The market may be flat for the next few years in the application development and deployment space (AD&D), but there is potential for growth if relational database management systems (RDBMS) consolidate functionality, according to a recent report issued by a Toronto-based research firm.
In the report entitled Canadian Application Development and Deployment Software Forecast Update, 2003 to 2007, IDC Canada divided AD&D into seven submarkets including Information and Data Management Software, or RDBMS, and Application Design – the largest submarket in the AD&D market.
While the overall growth rate in AD&D appears to be relatively moderate as a whole, areas such as RDBMS might still have growth opportunities, said Warren Shiau, senior analyst, software, IDC Canada.
“Reducing complexity is a key vendor opportunity. Vendors are adding in more and more functionality outside of the database itself, with more AD&D functionality,” he said, giving the example of RDBMS vendors increasing the bundling of product functionality such as BI tool functionality.
Much of this need for bundling is a result of large organizations deferring system upgrades in 2002. While the AD&D market declined slightly in 2002 from 2001, IDC said it expects RDBMS vendors to increase bundling of product functionality that optimizes, extends or simplifies existing RDBMS offerings, Shiau said.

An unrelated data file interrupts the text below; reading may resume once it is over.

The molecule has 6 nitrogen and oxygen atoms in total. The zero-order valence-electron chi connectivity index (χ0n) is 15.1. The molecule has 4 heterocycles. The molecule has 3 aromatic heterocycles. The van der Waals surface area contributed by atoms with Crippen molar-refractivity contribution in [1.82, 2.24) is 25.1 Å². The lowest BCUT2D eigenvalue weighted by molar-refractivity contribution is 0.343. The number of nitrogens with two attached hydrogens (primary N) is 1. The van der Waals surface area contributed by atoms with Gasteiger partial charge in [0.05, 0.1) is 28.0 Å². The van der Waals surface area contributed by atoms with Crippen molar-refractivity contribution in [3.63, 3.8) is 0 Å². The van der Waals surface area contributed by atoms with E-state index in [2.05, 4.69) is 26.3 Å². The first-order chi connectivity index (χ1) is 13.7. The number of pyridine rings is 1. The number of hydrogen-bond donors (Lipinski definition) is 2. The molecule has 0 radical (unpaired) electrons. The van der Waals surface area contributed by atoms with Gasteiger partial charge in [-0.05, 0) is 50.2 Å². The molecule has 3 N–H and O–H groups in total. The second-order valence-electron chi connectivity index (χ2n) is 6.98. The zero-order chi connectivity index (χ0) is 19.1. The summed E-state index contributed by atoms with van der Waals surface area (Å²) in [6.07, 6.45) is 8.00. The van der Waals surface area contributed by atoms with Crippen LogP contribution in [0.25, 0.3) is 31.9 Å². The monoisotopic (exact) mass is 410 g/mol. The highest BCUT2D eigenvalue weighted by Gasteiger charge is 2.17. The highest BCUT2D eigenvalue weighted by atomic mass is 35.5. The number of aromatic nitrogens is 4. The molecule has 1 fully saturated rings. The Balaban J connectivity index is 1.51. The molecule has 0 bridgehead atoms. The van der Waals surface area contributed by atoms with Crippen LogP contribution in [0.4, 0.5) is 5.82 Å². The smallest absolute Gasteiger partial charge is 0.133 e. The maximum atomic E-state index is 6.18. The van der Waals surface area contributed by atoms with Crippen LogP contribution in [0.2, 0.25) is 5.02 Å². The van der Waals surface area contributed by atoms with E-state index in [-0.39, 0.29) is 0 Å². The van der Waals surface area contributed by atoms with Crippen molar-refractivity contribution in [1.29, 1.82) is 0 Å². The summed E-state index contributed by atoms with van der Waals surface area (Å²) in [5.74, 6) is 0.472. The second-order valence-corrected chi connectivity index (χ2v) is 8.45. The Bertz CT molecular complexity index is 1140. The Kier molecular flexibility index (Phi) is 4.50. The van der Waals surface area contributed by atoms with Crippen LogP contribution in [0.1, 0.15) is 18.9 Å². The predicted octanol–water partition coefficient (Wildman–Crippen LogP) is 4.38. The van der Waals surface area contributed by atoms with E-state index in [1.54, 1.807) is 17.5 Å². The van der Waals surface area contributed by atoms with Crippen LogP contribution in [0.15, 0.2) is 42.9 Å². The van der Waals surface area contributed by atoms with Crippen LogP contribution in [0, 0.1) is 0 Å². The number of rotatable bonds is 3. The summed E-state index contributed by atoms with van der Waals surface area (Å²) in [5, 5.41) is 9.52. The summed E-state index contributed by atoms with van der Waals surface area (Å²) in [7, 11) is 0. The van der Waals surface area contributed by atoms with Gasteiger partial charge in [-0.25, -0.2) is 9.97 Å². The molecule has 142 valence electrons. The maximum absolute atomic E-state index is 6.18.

“I think that this shows a progressive movement towards a lot of functionality being consolidated in the sale of the RDBMS,” he explained. He added that the impact of possibly increasing AD&D growth within the RDBMS could be at the expense of other markets.
Still, the research firm isn’t expecting to see a lot of growth within the AD&D market, Shiau said. The report forecasts that the market will grow at a 2.8 per cent compound annual growth rate to $1.7 billion by 2007. Right now, the market sits at about $1.5 billion and will likely remain flat at $1.52 billion for 2003.
Factors affecting the AD&D market include the economy and corporate profits, but adoption rate is another hot issue.
Within AD&D – which encompasses new technology areas such as XML databases and new tools packages – a lot of users don’t want to adopt new tools and technologies at this point, they’d rather stick with the tools they are using, Shiau said.
Overall, while the database market has been depressed for a while, big players in the market, such as Oracle Corp., are doing reasonably well, Shiau said.
It’s a wrong perception that that business is dying off [in databases],” he said. “They’re doing better than most perceive.”
IDC Canada is online at www.idc.ca.